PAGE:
However, while the transition process is complete for some currencies (including Swiss francs), the process is ongoing, as other currencies (including the US dollar) are still to be phased out and replaced by alternative benchmarks. Most importantly for the Swiss market, EURIBOR continues to be used as a euro-based rate for now, but upcoming developments need to be closely monitored.

Calculation methodology used in the Swiss market

In Switzerland, during the initial phase of the transition, the calculation methodology 'cumulative compounded SARON' has been frequently used as an alternative benchmark for the new compounded SARON as recommended by the Swiss National Working Group on Swiss Franc Reference Rates. The legal documentation has been updated accordingly. This calculation methodology differs from the methodology applied by the Loan Market Association (LMA) as reflected in the LMA-recommended form rate switch documentation (i.e., daily non-cumulative compounded rate). It turned out that non-Swiss banks and lenders were not very familiar with the Swiss approach. As a consequence, during a later phase of the transition process and in situations where there are non-Swiss financial institutions in the syndicate of lenders, the LMA calculation methodology has typically been introduced in the legal documentation. Also, in multicurrency facilities agreements, in order to avoid different methodologies being implemented in relation to the different facilities, the daily non-cumulative compounded rate is used for calculating interest on a daily basis.

Running two different regimes in the same market is not very efficient and it seems that the market in Switzerland is now shifting away from the 'Swiss solution' to the more common international standard suggested by the LMA. Even in new lending transactions that are purely domestic, the calculation methodology used is now most often the daily non-cumulative compounded rate.

Break costs

In transactions where LIBOR applies or applied, the borrower was under an obligation to pay break costs to the lenders upon prepayment of a loan during an interest period. The break cost concept assumes that each lender matches the funding of its loans to the actual term of the respective interest period of a loan and potentially suffers a loss if the interest that a lender should have received for the remainder of the interest period exceeds the actual amount that a lender would be able to obtain by redepositing the money for the period from prepayment of the loan until the last day of the interest period.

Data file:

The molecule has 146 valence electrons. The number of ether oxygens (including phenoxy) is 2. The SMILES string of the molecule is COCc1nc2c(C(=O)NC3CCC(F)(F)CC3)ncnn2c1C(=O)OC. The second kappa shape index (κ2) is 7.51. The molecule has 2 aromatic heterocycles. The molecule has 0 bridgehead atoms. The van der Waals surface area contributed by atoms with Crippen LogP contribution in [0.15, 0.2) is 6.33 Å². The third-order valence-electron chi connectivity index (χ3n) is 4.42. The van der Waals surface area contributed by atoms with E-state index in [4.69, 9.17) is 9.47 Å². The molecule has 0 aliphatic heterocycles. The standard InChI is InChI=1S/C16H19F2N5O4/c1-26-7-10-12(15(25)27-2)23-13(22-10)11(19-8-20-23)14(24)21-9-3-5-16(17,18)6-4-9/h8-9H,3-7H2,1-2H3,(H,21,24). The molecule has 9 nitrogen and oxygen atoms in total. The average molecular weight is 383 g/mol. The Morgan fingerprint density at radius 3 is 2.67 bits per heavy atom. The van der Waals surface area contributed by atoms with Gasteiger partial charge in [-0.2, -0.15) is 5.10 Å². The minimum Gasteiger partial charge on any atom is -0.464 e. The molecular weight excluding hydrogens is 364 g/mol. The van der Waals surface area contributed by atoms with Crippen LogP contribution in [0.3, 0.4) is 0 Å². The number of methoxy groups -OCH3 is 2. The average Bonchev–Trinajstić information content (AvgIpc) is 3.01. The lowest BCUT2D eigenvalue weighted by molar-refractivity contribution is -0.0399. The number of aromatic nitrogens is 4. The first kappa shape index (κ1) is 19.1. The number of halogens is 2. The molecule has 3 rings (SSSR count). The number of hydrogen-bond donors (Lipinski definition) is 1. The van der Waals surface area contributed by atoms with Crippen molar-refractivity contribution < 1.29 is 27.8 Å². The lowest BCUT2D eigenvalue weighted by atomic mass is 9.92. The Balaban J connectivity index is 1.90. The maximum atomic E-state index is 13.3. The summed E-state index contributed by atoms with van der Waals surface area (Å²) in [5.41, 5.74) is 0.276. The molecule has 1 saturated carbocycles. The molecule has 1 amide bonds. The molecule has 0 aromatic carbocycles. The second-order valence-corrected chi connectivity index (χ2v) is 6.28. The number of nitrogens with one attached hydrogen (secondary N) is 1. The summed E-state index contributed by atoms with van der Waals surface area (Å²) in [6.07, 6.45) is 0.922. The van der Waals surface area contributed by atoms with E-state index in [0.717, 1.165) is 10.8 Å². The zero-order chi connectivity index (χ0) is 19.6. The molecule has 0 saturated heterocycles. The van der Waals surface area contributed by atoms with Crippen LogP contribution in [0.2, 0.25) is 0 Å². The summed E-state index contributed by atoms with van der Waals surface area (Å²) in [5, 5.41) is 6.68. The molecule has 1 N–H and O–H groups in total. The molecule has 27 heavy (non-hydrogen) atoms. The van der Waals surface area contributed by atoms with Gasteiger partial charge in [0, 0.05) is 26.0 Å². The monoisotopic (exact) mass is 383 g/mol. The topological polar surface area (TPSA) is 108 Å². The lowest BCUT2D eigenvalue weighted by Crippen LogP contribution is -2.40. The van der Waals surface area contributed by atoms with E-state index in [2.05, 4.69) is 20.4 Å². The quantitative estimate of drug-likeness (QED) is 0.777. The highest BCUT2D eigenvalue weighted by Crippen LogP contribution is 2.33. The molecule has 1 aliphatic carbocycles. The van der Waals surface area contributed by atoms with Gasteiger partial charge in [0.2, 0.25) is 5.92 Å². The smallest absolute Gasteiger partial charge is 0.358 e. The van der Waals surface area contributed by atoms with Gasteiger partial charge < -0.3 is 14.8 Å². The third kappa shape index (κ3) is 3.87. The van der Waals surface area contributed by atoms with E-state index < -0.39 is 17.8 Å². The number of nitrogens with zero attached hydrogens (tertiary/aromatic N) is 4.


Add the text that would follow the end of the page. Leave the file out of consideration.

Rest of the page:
This rationale does not apply where a loan references risk-free rates, as risk- free rates accrue on a daily basis and are not an approximation of the cost to the bank of maintaining the loan over the interest period. Nevertheless, the agent and lenders may incur a loss if their funding arrangements for maintaining a loan are interrupted by a prepayment and for any administrative burdens. There are different ways to address this. A prepayment could trigger a one-time fee per prepayment or a portion of the margin could still be due for the remainder of the interest period. Alternatively, the number of voluntary prepayments could be limited during a year for purposes of avoiding revolving facilities being used almost as overdraft facilities. It now seems that a standard has evolved for the Swiss market, which is a combination of a limitation of the prepayments allowed and a one-time fee to be paid by the borrower upon prepayment, but it should be noted that there are still various options to play around with these elements.

iii Sanctions

Following the invasion of Ukraine by Russian military forces, the Swiss Federal Council enacted the ordinance on measures relating to the situation in the Ukraine on 4 March 2022 based on the powers assigned to it by the Swiss Federal Constitution and the Swiss Federal Embargo Act. Since 4 March 2022, the ordinance has been constantly revised and expanded.